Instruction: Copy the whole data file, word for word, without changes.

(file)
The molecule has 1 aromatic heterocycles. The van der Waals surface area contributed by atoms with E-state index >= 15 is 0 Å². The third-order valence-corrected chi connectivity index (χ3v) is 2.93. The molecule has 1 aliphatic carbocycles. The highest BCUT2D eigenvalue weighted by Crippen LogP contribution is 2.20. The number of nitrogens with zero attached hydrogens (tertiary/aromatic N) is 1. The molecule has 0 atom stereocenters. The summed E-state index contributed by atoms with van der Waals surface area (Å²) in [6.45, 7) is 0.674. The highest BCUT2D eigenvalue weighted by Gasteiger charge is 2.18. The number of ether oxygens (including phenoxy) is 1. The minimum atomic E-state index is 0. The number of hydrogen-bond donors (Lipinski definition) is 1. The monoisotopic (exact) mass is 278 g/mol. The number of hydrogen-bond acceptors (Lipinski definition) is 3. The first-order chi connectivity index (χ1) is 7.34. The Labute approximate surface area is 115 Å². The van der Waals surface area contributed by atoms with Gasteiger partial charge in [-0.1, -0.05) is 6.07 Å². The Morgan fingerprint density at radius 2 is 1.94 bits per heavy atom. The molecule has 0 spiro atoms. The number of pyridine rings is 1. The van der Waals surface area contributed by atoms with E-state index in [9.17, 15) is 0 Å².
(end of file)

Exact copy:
The molecule has 1 aromatic heterocycles. The van der Waals surface area contributed by atoms with E-state index >= 15 is 0 Å². The third-order valence-corrected chi connectivity index (χ3v) is 2.93. The molecule has 1 aliphatic carbocycles. The highest BCUT2D eigenvalue weighted by Crippen LogP contribution is 2.20. The number of nitrogens with zero attached hydrogens (tertiary/aromatic N) is 1. The molecule has 0 atom stereocenters. The summed E-state index contributed by atoms with van der Waals surface area (Å²) in [6.45, 7) is 0.674. The highest BCUT2D eigenvalue weighted by Gasteiger charge is 2.18. The number of ether oxygens (including phenoxy) is 1. The minimum atomic E-state index is 0. The number of hydrogen-bond donors (Lipinski definition) is 1. The monoisotopic (exact) mass is 278 g/mol. The number of hydrogen-bond acceptors (Lipinski definition) is 3. The first-order chi connectivity index (χ1) is 7.34. The Labute approximate surface area is 115 Å². The van der Waals surface area contributed by atoms with Gasteiger partial charge in [-0.1, -0.05) is 6.07 Å². The Morgan fingerprint density at radius 2 is 1.94 bits per heavy atom. The molecule has 0 spiro atoms. The number of pyridine rings is 1. The van der Waals surface area contributed by atoms with E-state index in [9.17, 15) is 0 Å².